The Museu da Maré (Maré Museum), focus of the third article of our 2018 Brazil Museum Week series also out today, was recognized in 2014 as a main tourist attraction by the State of Rio de Janeiro, and celebrated twelve years last week, on Tuesday, May 8. Unlike more traditional museums that focus displays on art or objects, Maré‘s museum also—and perhaps more importantly—serves as a place of memory and a meeting space for the community.
This locally-built museum and the fact that it has resisted threats of eviction is a reflection of residents’ determination to have a place that documents and values community history. Maré residents speak about the museum as a place where they can identify and recognize themselves among the stories presented. On its 12th anniversary, the museum highlighted its central role in the cultural and social life of Complexo da Maré. The section of the museum that exhibits objects and art is only one part—Museu da Maré also hosts theatrical performances, dance and capoeira classes, workshops for children and teenagers, and debates, among diverse opportunities for residents to tell and hear community stories. In short, the museum mirrors the effervescence of the favela itself from a social, artistic, and cultural point of view.
Photographer Antoine Horenbeek captured scenes from this year’s anniversary event for RioOnWatch:
The museum has been threatened with eviction by the owner of the building but thanks to community protests it is now recognized as a tourist attraction by Rio de Janeiro State. The permanent exhibition of Museu da Maré is divided into 12 thematic non-linear eras that relay the history of the favela.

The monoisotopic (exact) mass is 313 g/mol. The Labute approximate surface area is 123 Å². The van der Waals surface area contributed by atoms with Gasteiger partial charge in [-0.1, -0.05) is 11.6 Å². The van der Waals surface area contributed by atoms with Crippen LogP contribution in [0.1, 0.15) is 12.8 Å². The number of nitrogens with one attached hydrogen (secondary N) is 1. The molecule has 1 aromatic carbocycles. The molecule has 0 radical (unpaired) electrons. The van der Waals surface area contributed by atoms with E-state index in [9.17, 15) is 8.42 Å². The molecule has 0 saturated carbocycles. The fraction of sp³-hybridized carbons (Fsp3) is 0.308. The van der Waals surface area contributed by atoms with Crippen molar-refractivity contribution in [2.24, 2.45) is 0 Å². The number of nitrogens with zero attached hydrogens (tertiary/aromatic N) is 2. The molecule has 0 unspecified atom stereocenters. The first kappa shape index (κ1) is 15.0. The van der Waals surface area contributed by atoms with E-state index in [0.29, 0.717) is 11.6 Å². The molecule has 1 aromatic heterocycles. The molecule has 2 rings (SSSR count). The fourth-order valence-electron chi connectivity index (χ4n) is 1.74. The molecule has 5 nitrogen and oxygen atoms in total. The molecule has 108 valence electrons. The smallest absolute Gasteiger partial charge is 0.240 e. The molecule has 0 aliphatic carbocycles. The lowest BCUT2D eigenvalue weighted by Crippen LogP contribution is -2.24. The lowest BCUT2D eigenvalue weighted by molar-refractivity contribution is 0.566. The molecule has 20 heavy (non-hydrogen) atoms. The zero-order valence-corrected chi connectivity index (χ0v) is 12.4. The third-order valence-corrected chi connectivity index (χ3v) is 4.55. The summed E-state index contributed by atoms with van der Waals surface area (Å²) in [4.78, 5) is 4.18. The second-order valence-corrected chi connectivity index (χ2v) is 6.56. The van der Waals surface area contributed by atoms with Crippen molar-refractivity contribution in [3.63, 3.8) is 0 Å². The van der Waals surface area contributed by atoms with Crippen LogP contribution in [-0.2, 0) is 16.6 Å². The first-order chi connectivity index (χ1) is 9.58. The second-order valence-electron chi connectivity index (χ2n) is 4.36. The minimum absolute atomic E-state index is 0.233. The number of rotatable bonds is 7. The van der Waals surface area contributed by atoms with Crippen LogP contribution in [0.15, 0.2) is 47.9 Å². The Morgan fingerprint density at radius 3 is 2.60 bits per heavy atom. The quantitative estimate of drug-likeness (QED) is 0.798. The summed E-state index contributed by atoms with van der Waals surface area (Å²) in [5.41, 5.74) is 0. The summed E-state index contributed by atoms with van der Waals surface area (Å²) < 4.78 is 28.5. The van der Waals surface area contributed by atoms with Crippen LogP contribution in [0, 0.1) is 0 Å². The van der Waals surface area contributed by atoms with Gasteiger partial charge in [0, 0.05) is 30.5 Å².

Time of Water
The first part of the permanent exhibition, “Tempo da Água” (Time of Water), shows old photographs taken between the 1920s and 1970s when many homes were on stilts. Visitors can see what the territory of Complexo da Maré looked like before its fast urbanization.
Time of Faith
The “Tempo da Fé” (Time of Faith) section brings together objects that represent various religions but especially highlights Catholic, Evangelical, and Candomblé influences, since those faiths are particularly common among residents.
Time of the House
At the “Tempo da Casa” (Time of the House) exhibit visitors can explore a life-size stilt house replica. The interior of the house is decorated with old objects that belonged to former residents of Maré.
A storytelling session is organized for the museum’s birthday.
Vintage Fashion from the Favela
Cleide Rose & Andrea Rose from Brechó das Roses (Roses Thrift Shop) are at the anniversary celebration to sell vintage accessories, clothes, and shoes.
A performance to celebrate 12 years.
In the evening, the museum fills up. The event attracts hundreds of people from the neighborhood.
Robert Cândido, a young hip-hop dancer from the museum’s dance school.
Lucas Francisco Brynner and Robson Pereira, dancers from the museum’s dance school, in front of a wall that reads: “Museu da Maré Fica!” (Museu da Maré stays!).
A dance performance by the young dancers from Maré.